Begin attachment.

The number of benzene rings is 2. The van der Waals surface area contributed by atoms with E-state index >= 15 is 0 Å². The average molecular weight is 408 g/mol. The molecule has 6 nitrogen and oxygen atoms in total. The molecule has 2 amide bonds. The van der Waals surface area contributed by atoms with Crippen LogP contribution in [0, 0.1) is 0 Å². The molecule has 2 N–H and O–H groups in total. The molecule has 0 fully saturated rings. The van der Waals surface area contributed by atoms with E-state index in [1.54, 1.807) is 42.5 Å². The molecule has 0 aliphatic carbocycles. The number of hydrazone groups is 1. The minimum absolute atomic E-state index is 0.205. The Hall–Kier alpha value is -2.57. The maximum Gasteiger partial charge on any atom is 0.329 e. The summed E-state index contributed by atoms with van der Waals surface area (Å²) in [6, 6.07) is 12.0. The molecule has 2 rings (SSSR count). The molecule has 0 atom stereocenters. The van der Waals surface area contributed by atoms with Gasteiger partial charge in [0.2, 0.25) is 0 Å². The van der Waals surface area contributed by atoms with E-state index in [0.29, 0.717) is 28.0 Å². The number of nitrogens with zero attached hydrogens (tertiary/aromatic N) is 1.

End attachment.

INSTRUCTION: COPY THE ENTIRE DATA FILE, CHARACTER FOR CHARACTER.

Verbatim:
The number of benzene rings is 2. The van der Waals surface area contributed by atoms with E-state index >= 15 is 0 Å². The average molecular weight is 408 g/mol. The molecule has 6 nitrogen and oxygen atoms in total. The molecule has 2 amide bonds. The van der Waals surface area contributed by atoms with Crippen LogP contribution in [0, 0.1) is 0 Å². The molecule has 2 N–H and O–H groups in total. The molecule has 0 fully saturated rings. The van der Waals surface area contributed by atoms with E-state index in [1.54, 1.807) is 42.5 Å². The molecule has 0 aliphatic carbocycles. The number of hydrazone groups is 1. The minimum absolute atomic E-state index is 0.205. The Hall–Kier alpha value is -2.57. The maximum Gasteiger partial charge on any atom is 0.329 e. The summed E-state index contributed by atoms with van der Waals surface area (Å²) in [6, 6.07) is 12.0. The molecule has 2 rings (SSSR count). The molecule has 0 atom stereocenters. The van der Waals surface area contributed by atoms with Gasteiger partial charge in [0.2, 0.25) is 0 Å². The van der Waals surface area contributed by atoms with E-state index in [0.29, 0.717) is 28.0 Å². The number of nitrogens with zero attached hydrogens (tertiary/aromatic N) is 1.